Mild with a chance of catastrophe
How bad is the economic impact of climate change going to be? Unlike the hyperbole spread in some circles, climate change is not going to kill us or destroy our way of life. Yes, it is going to be costly, and yes, we need to adapt to a changing climate, but it is not going to be the end of civilisation. In this respect, a new meta-study by Richard Tol is instructive, because he shows the estimates for the economic impact of global warming using different methodologies.
In my book on the interplay of geopolitics and economics, I have an entire chapter on the impact of climate change on global economies and the implications for different countries. In there, I show that the central estimate for the economic effects of climate change on global GDP is some 2.5% by 2050 if we keep on polluting as usual. This estimate is based on the consensus among econometric studies. But as Tol points out, econometric studies tend to be the most optimistic about the economic impact of climate change. If one uses computable general equilibrium models, the estimated effects get somewhat bigger but remain overall quite manageable. Yet, if one uses elicitation models, where experts are asked to estimate the quantitative and qualitative impacts of climate change that cannot be captured in econometric models, the estimated effects of climate change are getting much larger. Somewhere in the order of 5-7% is what experts think is possible if feedback loops and nonlinearities that are not models in econometric models are taken into account.
Economic impact of climate change using different estimation methods
Source: Tol (2022)
Should we believe these dire warnings? Hard to say, but here is what we can say about climate change:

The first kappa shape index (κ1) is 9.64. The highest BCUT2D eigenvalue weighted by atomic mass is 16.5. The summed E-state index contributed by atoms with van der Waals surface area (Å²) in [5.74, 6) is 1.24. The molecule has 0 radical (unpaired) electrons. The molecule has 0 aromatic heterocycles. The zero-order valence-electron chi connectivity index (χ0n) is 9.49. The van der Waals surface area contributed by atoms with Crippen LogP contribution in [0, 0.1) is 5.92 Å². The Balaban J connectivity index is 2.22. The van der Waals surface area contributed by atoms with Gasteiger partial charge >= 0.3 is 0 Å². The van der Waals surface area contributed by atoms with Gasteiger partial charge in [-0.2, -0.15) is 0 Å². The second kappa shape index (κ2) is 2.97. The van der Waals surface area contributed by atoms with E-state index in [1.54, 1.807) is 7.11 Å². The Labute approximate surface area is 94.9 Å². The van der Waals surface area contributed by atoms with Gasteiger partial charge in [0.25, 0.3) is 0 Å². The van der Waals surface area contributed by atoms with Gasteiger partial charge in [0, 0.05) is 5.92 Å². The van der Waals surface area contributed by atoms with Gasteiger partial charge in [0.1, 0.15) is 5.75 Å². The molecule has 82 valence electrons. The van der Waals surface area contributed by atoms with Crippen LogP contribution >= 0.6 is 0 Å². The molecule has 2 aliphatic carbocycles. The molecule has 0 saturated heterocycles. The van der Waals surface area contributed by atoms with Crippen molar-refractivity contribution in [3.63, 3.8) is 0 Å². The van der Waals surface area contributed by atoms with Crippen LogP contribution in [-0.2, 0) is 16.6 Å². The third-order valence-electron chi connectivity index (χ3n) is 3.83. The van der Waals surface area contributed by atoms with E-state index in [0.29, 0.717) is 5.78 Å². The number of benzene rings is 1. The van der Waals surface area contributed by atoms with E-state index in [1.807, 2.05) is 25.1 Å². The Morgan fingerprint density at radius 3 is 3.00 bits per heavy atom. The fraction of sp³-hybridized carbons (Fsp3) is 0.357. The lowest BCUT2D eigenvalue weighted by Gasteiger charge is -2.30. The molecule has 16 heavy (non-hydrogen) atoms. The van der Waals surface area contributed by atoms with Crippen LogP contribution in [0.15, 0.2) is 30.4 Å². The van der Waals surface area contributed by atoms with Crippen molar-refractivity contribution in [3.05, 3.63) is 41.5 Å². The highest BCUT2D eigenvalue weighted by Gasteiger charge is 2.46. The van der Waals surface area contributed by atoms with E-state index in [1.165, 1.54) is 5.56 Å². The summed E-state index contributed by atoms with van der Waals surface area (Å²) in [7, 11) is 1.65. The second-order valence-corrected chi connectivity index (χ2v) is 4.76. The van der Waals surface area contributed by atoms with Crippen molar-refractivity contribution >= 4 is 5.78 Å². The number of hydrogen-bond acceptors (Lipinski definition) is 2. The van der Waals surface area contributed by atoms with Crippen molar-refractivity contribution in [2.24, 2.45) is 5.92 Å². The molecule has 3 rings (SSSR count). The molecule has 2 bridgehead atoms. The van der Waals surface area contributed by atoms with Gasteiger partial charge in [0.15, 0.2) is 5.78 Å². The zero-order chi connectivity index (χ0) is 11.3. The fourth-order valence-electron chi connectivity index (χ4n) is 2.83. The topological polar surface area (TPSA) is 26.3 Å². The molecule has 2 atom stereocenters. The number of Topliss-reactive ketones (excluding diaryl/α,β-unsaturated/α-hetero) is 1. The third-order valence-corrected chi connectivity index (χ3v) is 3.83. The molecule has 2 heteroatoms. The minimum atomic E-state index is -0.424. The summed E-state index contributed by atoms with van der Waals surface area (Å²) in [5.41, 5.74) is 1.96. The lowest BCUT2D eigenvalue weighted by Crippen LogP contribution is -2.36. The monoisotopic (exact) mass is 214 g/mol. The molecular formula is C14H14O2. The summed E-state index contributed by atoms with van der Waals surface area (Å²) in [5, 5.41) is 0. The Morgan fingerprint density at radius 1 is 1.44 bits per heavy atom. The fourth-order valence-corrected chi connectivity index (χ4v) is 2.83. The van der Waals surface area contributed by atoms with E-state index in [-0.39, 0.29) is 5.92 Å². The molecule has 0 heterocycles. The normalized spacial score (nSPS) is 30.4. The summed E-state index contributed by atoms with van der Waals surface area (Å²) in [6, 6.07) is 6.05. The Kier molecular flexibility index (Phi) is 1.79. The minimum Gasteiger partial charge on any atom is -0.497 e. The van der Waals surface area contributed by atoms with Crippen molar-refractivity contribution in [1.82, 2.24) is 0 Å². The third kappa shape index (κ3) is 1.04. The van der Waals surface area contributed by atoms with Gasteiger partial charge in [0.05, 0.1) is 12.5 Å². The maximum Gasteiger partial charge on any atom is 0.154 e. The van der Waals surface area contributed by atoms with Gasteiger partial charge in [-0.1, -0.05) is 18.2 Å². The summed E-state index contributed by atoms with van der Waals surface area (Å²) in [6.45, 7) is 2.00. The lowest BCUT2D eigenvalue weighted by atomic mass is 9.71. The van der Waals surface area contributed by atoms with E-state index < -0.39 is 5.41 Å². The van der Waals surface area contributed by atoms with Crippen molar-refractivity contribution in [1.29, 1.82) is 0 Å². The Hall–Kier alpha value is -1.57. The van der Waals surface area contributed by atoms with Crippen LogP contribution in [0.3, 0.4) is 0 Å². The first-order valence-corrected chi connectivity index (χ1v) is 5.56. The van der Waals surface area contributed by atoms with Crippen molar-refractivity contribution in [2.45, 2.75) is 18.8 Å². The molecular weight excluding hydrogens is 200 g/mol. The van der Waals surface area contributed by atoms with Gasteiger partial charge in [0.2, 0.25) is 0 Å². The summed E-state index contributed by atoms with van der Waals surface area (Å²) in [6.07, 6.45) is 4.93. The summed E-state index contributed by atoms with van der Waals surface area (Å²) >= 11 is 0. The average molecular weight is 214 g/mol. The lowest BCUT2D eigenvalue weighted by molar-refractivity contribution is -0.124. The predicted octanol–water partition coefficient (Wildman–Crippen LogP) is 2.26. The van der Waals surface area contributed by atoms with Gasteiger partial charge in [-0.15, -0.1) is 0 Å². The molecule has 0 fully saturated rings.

It is clear that climate change will have a negative impact on the economy and will cost material sums of money to adapt to and cope with.
How big this impact of climate change will be is uncertain and while standard econometric models expect a relatively small impact, the impact can be very large indeed if we are unlucky.
Poorer countries will be hit harder by climate change than richer countries and this should concern us in more affluent countries because the most likely reaction of people in poor countries is to migrate to more affluent countries.
It is especially the last point that should motivate us to help poorer countries in their fight against climate change. Whatever we spend today to help them is going to be small fish compared to what we will have to spend to deal with masses of migrants that are much larger than what we see today.
Yet, overall, I am optimistic that we will be able to deal with the cost of climate change. It isn’t going to be as big as some people may think and if we act now, we can keep the costs to a level that government finances can cope with. Yet, if we delay adaptation and mitigation measures, the bill for governments and the taxpayer will only rise.